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York area COVID-19 survivor working to help others by donating plasma. York Dispatch

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During a pandemic, it’s important to have a plan in place for all contingencies.

It’s even more important, however, to actually implement the plan. Otherwise, it's worthless.

Unfortunately, that’s the sad state of affairs in Pennsylvania right now, and our senior citizens are paying a heavy — sometimes fatal — price.

That is the only reasonable conclusion that can be drawn after the release of a scathing Spotlight PA report on the state’s plan to protect its nursing homes during the coronavirus pandemic — a plan that was described as robust and aggressive.

Spotlight PA is an independent, statewide, nonpartisan newsroom partnership that has been doing vital work during the recent outbreak.

Unfulfilled blueprint: Its report states that in mid-March, before the coronavirus had widely taken hold across the state, emergency response officials drafted a three-page blueprint for quick-strike teams of medical professionals that would respond to facilities as soon as a few positive cases were confirmed.

That detailed plan was critical, since it was expected that the impact of the coronavirus would be particularly acute among older populations in Pennsylvania, which has one of the highest numbers of nursing homes in the U.S.

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There was just one major problem. The plan was never fully implemented, and a similar — though far more limited — effort wasn’t activated until mid-April, long after major outbreaks had already taken hold.

Scary numbers: The results of that failure by Gov. Tom Wolf's administration are hardly surprising, but they are alarming.

As of Friday, state officials reported infections at 522 nursing homes and 2,458 deaths, which was 68% of all COVID-19 fatalities statewide. Despite the frightening numbers, the Wolf administration has stuck by its modest goals for increased statewide testing and has not committed to wider testing at nursing homes.

By contrast, Maryland, West Virginia, Wisconsin, Massachusetts and Tennessee have committed to testing all long-term care residents and staff. In Maryland and Massachusetts, health officials also have formed “strike teams” to help overwhelmed facilities navigate outbreaks and mitigate the spread.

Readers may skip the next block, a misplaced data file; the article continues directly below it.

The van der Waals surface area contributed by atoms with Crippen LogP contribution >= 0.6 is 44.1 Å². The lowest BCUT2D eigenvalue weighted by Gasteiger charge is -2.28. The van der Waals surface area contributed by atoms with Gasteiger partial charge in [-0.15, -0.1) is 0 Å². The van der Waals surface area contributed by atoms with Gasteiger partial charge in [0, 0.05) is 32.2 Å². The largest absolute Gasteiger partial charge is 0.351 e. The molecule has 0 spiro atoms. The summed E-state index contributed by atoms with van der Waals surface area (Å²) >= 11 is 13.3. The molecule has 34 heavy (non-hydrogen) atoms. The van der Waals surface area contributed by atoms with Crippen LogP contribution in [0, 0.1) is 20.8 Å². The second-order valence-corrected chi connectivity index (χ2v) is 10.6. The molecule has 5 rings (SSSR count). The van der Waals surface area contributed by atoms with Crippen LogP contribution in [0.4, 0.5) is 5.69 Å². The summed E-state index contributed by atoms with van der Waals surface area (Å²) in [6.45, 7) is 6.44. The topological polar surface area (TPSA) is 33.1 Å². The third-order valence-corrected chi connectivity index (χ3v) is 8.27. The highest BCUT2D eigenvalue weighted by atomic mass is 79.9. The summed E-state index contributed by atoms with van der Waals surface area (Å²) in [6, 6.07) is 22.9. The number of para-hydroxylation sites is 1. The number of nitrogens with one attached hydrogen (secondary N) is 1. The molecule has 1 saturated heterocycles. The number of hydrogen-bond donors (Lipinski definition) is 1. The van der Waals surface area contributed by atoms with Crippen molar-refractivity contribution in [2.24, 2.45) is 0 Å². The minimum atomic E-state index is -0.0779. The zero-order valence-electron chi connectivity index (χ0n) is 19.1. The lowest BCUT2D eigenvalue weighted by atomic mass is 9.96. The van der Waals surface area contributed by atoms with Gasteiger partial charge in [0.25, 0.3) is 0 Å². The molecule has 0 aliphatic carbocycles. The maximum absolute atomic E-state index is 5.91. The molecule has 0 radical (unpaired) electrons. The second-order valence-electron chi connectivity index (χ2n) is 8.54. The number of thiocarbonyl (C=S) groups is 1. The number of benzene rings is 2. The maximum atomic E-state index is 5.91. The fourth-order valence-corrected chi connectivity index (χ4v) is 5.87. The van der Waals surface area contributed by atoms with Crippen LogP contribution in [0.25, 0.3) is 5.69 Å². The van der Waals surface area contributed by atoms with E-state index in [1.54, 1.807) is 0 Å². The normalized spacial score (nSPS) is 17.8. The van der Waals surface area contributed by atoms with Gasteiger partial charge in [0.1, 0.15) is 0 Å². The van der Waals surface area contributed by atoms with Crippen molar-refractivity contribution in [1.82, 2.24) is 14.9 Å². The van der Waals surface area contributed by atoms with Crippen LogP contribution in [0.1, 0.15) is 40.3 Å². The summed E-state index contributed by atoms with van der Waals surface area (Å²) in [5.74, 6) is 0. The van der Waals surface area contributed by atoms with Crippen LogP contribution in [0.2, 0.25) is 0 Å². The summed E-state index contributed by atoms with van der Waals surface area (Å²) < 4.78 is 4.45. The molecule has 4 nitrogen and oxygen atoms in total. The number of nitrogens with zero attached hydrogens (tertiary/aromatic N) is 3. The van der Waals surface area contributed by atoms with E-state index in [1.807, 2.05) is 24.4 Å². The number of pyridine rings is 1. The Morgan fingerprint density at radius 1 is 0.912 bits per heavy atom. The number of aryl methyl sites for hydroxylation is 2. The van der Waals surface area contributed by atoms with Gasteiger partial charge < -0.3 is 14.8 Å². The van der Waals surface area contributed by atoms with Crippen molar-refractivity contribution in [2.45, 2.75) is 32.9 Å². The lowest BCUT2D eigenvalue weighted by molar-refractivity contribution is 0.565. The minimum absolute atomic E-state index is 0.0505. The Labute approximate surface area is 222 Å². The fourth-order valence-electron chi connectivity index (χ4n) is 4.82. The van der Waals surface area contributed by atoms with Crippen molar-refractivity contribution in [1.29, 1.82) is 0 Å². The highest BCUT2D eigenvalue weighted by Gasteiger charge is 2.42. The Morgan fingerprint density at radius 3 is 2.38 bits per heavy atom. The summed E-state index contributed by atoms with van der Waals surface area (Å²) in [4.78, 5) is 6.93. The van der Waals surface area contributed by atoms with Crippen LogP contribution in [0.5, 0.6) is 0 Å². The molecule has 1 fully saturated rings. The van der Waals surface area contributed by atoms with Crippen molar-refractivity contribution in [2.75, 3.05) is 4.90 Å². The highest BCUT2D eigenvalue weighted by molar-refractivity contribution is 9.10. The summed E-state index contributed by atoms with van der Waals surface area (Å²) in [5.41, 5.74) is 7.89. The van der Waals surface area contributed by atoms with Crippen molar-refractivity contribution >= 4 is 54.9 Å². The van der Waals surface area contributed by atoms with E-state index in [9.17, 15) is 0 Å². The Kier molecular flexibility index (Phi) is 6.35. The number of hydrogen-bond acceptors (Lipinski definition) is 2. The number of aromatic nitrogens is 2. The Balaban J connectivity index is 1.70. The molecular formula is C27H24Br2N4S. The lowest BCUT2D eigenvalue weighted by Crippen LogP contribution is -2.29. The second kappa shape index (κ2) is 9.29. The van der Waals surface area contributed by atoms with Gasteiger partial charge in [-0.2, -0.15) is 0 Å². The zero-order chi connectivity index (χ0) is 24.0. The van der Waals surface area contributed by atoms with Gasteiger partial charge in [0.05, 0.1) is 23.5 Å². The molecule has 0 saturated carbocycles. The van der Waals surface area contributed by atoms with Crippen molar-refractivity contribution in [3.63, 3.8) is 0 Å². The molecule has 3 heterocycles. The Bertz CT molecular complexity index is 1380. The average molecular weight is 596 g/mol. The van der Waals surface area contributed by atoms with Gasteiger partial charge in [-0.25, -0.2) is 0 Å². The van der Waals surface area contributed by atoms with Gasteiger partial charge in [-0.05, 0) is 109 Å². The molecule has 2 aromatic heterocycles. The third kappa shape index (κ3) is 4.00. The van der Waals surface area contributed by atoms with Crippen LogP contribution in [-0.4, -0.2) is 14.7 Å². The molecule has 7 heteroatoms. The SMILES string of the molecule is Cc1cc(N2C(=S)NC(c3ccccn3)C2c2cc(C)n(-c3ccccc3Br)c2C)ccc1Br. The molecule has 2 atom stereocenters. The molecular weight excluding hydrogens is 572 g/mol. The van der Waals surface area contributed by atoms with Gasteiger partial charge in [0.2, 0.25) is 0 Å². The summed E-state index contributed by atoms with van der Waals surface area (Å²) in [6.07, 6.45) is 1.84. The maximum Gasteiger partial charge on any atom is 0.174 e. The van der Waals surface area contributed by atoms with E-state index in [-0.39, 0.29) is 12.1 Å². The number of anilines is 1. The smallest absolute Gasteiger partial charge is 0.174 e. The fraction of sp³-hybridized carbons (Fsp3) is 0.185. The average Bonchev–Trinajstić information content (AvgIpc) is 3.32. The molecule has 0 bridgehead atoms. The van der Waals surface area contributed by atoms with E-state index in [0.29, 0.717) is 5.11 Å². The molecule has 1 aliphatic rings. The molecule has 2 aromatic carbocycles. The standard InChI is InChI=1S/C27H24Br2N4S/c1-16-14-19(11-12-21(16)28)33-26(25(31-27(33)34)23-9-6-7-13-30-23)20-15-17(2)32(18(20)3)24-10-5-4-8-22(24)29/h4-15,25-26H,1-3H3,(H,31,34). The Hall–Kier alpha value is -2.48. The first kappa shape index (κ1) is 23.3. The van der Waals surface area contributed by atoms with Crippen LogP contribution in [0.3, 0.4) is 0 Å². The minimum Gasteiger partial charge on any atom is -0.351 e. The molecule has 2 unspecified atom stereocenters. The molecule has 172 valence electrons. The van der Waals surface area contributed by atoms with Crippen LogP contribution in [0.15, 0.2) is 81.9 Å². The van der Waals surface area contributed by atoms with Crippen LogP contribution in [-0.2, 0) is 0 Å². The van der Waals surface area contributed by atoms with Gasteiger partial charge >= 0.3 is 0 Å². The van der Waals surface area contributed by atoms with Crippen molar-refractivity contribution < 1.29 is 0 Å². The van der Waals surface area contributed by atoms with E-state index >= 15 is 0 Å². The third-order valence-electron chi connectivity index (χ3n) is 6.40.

Now, a growing chorus of providers, advocates, lawmakers, families and residents say that state officials were too slow to act and are still not doing enough to help.

Transparency problem: To make matters worse, transparency has become a major issue for the state.

It’s hard to assess the effectiveness of the state’s response or which nursing homes are facing the biggest crises because the Wolf administration has refused to release a facility-by-facility list, even as neighboring states — including New York, New Jersey, Maryland, and Ohio — have done so.

Federal regulators are taking steps to make facility data public, but it’s unclear when it will be available. Advocacy groups, including the AARP of Pennsylvania, have called on Wolf to reverse course, saying that information is critical to accountability.

State's response: The state, of course, has a different take.

A spokesperson for the state health department, April Hutcheson, said she was unaware of the quick-response-team plan, but noted that many of the concepts that were part of it have been implemented. State Health Secretary Rachel Levine said nursing homes have always been a priority.

Well, let’s just say we’re extremely skeptical about the state’s commitment to our elderly population, especially given the litany of shortcomings described in the Spotlight PA report.

The state’s long-term care ombudsman, Margaret Barajas, said her office is currently taking resident complaints by phone and is hoping to create a virtual visiting service soon to see the conditions inside facilities. But without widespread testing and protective gear at nursing homes, she fears the number of deaths will continue rising.

“We may have flattened the curve,” Barajas said, “but I don’t believe the consumers I am responsible for advocating on behalf are any safer today than they were in early March.”

Gov. Wolf, that is simply not acceptable.

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